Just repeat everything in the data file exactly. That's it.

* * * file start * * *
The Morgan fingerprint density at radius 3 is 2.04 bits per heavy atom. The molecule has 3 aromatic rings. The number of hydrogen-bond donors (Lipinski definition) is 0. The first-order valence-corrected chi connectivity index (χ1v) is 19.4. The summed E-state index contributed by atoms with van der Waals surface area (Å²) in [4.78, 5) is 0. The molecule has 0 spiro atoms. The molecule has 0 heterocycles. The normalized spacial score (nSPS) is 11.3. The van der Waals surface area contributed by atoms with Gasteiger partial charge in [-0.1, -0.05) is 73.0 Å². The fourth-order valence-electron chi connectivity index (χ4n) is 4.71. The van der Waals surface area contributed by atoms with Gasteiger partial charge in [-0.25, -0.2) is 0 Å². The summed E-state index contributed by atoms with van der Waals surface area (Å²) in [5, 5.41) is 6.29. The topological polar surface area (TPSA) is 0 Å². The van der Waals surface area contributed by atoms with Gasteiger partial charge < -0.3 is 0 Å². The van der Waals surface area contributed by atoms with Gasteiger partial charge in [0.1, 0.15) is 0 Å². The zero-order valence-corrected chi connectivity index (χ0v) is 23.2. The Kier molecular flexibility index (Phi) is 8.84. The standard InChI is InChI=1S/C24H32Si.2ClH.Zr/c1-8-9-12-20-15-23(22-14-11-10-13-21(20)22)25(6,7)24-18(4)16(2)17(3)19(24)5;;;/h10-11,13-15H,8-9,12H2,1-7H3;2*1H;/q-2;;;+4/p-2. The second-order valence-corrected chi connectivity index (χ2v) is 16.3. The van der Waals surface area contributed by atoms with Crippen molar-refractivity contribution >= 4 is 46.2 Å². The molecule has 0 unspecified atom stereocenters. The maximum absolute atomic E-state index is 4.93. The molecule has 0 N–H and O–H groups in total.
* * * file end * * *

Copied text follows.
The Morgan fingerprint density at radius 3 is 2.04 bits per heavy atom. The molecule has 3 aromatic rings. The number of hydrogen-bond donors (Lipinski definition) is 0. The first-order valence-corrected chi connectivity index (χ1v) is 19.4. The summed E-state index contributed by atoms with van der Waals surface area (Å²) in [4.78, 5) is 0. The molecule has 0 spiro atoms. The molecule has 0 heterocycles. The normalized spacial score (nSPS) is 11.3. The van der Waals surface area contributed by atoms with Gasteiger partial charge in [-0.1, -0.05) is 73.0 Å². The fourth-order valence-electron chi connectivity index (χ4n) is 4.71. The van der Waals surface area contributed by atoms with Gasteiger partial charge in [-0.25, -0.2) is 0 Å². The summed E-state index contributed by atoms with van der Waals surface area (Å²) in [5, 5.41) is 6.29. The topological polar surface area (TPSA) is 0 Å². The van der Waals surface area contributed by atoms with Gasteiger partial charge < -0.3 is 0 Å². The van der Waals surface area contributed by atoms with Gasteiger partial charge in [0.1, 0.15) is 0 Å². The zero-order valence-corrected chi connectivity index (χ0v) is 23.2. The Kier molecular flexibility index (Phi) is 8.84. The standard InChI is InChI=1S/C24H32Si.2ClH.Zr/c1-8-9-12-20-15-23(22-14-11-10-13-21(20)22)25(6,7)24-18(4)16(2)17(3)19(24)5;;;/h10-11,13-15H,8-9,12H2,1-7H3;2*1H;/q-2;;;+4/p-2. The second-order valence-corrected chi connectivity index (χ2v) is 16.3. The van der Waals surface area contributed by atoms with Crippen molar-refractivity contribution >= 4 is 46.2 Å². The molecule has 0 unspecified atom stereocenters. The maximum absolute atomic E-state index is 4.93. The molecule has 0 N–H and O–H groups in total.